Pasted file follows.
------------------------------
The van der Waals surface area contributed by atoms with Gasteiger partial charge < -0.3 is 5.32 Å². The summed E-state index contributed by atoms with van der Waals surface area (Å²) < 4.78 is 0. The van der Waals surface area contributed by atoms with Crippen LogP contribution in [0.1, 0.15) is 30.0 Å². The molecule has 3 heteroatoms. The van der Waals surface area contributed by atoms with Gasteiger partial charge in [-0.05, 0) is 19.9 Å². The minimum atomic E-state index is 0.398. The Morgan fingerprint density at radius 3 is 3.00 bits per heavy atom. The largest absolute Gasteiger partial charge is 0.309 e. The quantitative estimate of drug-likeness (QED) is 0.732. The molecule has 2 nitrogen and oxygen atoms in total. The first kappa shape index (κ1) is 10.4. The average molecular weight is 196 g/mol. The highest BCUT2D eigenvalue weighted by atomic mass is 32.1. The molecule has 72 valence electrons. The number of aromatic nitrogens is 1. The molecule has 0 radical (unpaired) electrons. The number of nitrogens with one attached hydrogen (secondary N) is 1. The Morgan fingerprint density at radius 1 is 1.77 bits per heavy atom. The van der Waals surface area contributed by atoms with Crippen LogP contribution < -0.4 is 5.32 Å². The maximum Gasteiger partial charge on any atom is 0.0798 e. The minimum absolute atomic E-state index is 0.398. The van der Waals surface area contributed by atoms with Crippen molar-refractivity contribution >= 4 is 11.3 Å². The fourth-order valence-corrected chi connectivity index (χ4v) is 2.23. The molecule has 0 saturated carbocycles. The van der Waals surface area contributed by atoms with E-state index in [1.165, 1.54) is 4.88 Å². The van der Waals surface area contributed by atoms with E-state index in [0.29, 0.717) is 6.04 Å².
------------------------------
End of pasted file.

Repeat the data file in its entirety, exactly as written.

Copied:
The van der Waals surface area contributed by atoms with Gasteiger partial charge < -0.3 is 5.32 Å². The summed E-state index contributed by atoms with van der Waals surface area (Å²) < 4.78 is 0. The van der Waals surface area contributed by atoms with Crippen LogP contribution in [0.1, 0.15) is 30.0 Å². The molecule has 3 heteroatoms. The van der Waals surface area contributed by atoms with Gasteiger partial charge in [-0.05, 0) is 19.9 Å². The minimum atomic E-state index is 0.398. The Morgan fingerprint density at radius 3 is 3.00 bits per heavy atom. The largest absolute Gasteiger partial charge is 0.309 e. The quantitative estimate of drug-likeness (QED) is 0.732. The molecule has 2 nitrogen and oxygen atoms in total. The first kappa shape index (κ1) is 10.4. The average molecular weight is 196 g/mol. The highest BCUT2D eigenvalue weighted by atomic mass is 32.1. The molecule has 72 valence electrons. The number of aromatic nitrogens is 1. The molecule has 0 radical (unpaired) electrons. The number of nitrogens with one attached hydrogen (secondary N) is 1. The Morgan fingerprint density at radius 1 is 1.77 bits per heavy atom. The van der Waals surface area contributed by atoms with Crippen LogP contribution < -0.4 is 5.32 Å². The maximum Gasteiger partial charge on any atom is 0.0798 e. The minimum absolute atomic E-state index is 0.398. The van der Waals surface area contributed by atoms with Crippen molar-refractivity contribution >= 4 is 11.3 Å². The fourth-order valence-corrected chi connectivity index (χ4v) is 2.23. The molecule has 0 saturated carbocycles. The van der Waals surface area contributed by atoms with E-state index in [1.165, 1.54) is 4.88 Å². The van der Waals surface area contributed by atoms with E-state index in [0.29, 0.717) is 6.04 Å².